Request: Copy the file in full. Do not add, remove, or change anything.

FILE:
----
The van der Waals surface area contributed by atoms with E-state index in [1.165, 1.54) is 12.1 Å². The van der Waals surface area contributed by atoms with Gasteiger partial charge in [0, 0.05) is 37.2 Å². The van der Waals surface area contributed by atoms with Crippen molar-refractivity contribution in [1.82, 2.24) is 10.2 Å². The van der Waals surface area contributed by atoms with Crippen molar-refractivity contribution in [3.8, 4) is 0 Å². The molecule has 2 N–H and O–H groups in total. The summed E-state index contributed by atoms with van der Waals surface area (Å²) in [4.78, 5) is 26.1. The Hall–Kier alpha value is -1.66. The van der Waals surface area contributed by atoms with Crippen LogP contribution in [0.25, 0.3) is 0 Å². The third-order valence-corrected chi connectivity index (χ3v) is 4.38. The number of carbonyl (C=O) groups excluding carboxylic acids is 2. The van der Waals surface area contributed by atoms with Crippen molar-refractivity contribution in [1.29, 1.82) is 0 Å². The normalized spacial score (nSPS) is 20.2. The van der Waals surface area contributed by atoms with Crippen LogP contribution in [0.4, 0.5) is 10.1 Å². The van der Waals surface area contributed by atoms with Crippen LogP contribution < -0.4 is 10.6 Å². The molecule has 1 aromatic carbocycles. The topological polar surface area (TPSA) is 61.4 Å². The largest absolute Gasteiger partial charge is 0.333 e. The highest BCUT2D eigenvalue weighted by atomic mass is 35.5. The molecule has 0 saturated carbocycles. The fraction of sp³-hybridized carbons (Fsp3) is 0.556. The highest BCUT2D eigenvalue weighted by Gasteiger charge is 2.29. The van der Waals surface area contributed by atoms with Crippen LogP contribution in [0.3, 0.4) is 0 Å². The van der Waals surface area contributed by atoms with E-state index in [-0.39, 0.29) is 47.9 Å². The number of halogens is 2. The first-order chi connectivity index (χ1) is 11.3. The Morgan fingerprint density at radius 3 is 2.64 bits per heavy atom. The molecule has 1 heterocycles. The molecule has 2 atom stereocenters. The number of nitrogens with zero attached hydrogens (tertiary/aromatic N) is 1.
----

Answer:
The van der Waals surface area contributed by atoms with E-state index in [1.165, 1.54) is 12.1 Å². The van der Waals surface area contributed by atoms with Gasteiger partial charge in [0, 0.05) is 37.2 Å². The van der Waals surface area contributed by atoms with Crippen molar-refractivity contribution in [1.82, 2.24) is 10.2 Å². The van der Waals surface area contributed by atoms with Crippen molar-refractivity contribution in [3.8, 4) is 0 Å². The molecule has 2 N–H and O–H groups in total. The summed E-state index contributed by atoms with van der Waals surface area (Å²) in [4.78, 5) is 26.1. The Hall–Kier alpha value is -1.66. The van der Waals surface area contributed by atoms with Crippen LogP contribution in [0.25, 0.3) is 0 Å². The third-order valence-corrected chi connectivity index (χ3v) is 4.38. The number of carbonyl (C=O) groups excluding carboxylic acids is 2. The van der Waals surface area contributed by atoms with Crippen molar-refractivity contribution in [1.29, 1.82) is 0 Å². The normalized spacial score (nSPS) is 20.2. The van der Waals surface area contributed by atoms with Crippen LogP contribution in [0.4, 0.5) is 10.1 Å². The van der Waals surface area contributed by atoms with Crippen LogP contribution < -0.4 is 10.6 Å². The molecule has 1 aromatic carbocycles. The topological polar surface area (TPSA) is 61.4 Å². The largest absolute Gasteiger partial charge is 0.333 e. The highest BCUT2D eigenvalue weighted by atomic mass is 35.5. The molecule has 0 saturated carbocycles. The fraction of sp³-hybridized carbons (Fsp3) is 0.556. The highest BCUT2D eigenvalue weighted by Gasteiger charge is 2.29. The van der Waals surface area contributed by atoms with Crippen LogP contribution in [0.3, 0.4) is 0 Å². The van der Waals surface area contributed by atoms with E-state index in [-0.39, 0.29) is 47.9 Å². The number of halogens is 2. The first-order chi connectivity index (χ1) is 11.3. The Morgan fingerprint density at radius 3 is 2.64 bits per heavy atom. The molecule has 1 heterocycles. The molecule has 2 atom stereocenters. The number of nitrogens with zero attached hydrogens (tertiary/aromatic N) is 1.